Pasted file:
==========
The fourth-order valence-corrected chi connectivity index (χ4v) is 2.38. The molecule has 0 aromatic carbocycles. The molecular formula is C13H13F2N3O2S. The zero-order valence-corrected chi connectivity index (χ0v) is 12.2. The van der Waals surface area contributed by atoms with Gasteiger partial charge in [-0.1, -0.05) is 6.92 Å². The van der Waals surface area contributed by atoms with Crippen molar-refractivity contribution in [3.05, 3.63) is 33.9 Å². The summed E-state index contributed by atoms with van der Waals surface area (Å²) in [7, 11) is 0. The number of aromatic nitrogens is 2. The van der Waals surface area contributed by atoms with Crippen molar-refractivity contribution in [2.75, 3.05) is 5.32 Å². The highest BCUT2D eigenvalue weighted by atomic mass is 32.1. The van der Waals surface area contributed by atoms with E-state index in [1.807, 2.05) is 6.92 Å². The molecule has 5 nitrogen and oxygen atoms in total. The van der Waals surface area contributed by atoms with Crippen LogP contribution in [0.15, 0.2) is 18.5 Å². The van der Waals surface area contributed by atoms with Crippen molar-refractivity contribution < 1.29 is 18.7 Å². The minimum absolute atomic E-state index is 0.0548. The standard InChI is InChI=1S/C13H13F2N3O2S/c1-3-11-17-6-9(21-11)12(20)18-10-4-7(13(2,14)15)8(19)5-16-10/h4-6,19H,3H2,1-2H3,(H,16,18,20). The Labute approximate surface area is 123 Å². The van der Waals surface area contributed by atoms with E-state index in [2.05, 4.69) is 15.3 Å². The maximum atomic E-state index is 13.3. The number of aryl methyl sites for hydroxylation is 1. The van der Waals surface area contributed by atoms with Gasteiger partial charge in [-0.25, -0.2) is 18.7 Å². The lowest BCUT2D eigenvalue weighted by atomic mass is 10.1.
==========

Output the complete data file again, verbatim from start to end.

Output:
The fourth-order valence-corrected chi connectivity index (χ4v) is 2.38. The molecule has 0 aromatic carbocycles. The molecular formula is C13H13F2N3O2S. The zero-order valence-corrected chi connectivity index (χ0v) is 12.2. The van der Waals surface area contributed by atoms with Gasteiger partial charge in [-0.1, -0.05) is 6.92 Å². The van der Waals surface area contributed by atoms with Crippen molar-refractivity contribution in [3.05, 3.63) is 33.9 Å². The summed E-state index contributed by atoms with van der Waals surface area (Å²) in [7, 11) is 0. The number of aromatic nitrogens is 2. The van der Waals surface area contributed by atoms with Crippen molar-refractivity contribution in [2.75, 3.05) is 5.32 Å². The highest BCUT2D eigenvalue weighted by atomic mass is 32.1. The van der Waals surface area contributed by atoms with E-state index in [1.807, 2.05) is 6.92 Å². The molecule has 5 nitrogen and oxygen atoms in total. The van der Waals surface area contributed by atoms with Crippen LogP contribution in [0.15, 0.2) is 18.5 Å². The van der Waals surface area contributed by atoms with Crippen molar-refractivity contribution < 1.29 is 18.7 Å². The minimum absolute atomic E-state index is 0.0548. The standard InChI is InChI=1S/C13H13F2N3O2S/c1-3-11-17-6-9(21-11)12(20)18-10-4-7(13(2,14)15)8(19)5-16-10/h4-6,19H,3H2,1-2H3,(H,16,18,20). The Labute approximate surface area is 123 Å². The van der Waals surface area contributed by atoms with E-state index in [2.05, 4.69) is 15.3 Å². The maximum atomic E-state index is 13.3. The number of aryl methyl sites for hydroxylation is 1. The van der Waals surface area contributed by atoms with Gasteiger partial charge in [-0.25, -0.2) is 18.7 Å². The lowest BCUT2D eigenvalue weighted by atomic mass is 10.1.